Flutiform K-haler should be used with caution in patients with thyrotoxicosis, phaeochromocytoma, diabetes mellitus, uncorrected hypokalaemia or patients predisposed to low levels of serum potassium, hypertrophic obstructive cardiomyopathy, idiopathic subvalvular aortic stenosis, severe hypertension, aneurysm or other severe cardiovascular disorders, such as ischaemic heart disease, cardiac arrhythmias or severe heart failure.

Potentially serious hypokalaemia may result from high doses of β2 agonists. Concomitant treatment of β2 agonists with drugs which can induce hypokalaemia or potentiate a hypokalaemic effect, e.g. xanthine derivatives, steroids and diuretics, may add to a possible hypokalaemic effect of the β2 agonist. Particular caution is recommended in unstable asthma with variable use of rescue bronchodilators, in acute severe asthma as the associated risk may be augmented by hypoxia and in other conditions when the likelihood for hypokalaemia adverse effects is increased. It is recommended that serum potassium levels are monitored during these circumstances.

Caution must be observed when treating patients with existing prolongation of the QTc interval. Formoterol itself may induce prolongation of the QTc interval.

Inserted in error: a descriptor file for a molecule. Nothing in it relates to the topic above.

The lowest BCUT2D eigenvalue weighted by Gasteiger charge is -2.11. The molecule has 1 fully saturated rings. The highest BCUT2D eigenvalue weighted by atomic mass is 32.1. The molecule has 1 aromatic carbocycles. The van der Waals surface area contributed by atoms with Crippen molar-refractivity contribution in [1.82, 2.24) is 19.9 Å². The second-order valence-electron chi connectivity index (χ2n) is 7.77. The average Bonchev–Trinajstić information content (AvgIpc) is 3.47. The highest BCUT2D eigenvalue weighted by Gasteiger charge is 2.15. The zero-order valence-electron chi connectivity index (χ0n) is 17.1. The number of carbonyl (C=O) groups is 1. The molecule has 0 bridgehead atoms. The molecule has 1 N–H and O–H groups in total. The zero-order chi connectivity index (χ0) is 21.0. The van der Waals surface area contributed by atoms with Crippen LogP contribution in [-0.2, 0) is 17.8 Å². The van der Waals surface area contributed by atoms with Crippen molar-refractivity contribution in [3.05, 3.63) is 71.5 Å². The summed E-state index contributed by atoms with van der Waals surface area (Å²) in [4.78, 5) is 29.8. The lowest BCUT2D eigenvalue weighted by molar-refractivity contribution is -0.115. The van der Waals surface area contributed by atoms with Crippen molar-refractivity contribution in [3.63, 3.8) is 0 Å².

As for all β2 agonists, additional blood sugar controls should be considered in diabetic patients.

Care should be taken when transferring patients to Flutiform K-haler therapy, particularly if there is any reason to suppose that adrenal function is impaired from previous systemic steroid therapy.

As with other inhalation therapy paradoxical bronchospasm may occur with an immediate increase in wheezing and shortness of breath after dosing. Paradoxical bronchospasm responds to a rapid-acting inhaled bronchodilator and should be treated straight away. Flutiform K-hale should be discontinued immediately, the patient assessed and alternative therapy instituted if necessary.

Visual disturbance may be reported with systemic and topical corticosteroid use. If a patient presents with symptoms such as blurred vision or other visual disturbances, the patient should be considered for referral to an ophthalmologist for evaluation of possible causes which may include cataract, glaucoma or rare diseases such as central serous chorioretinopathy (CSCR) which have been reported after use of systemic and topical corticosteroids.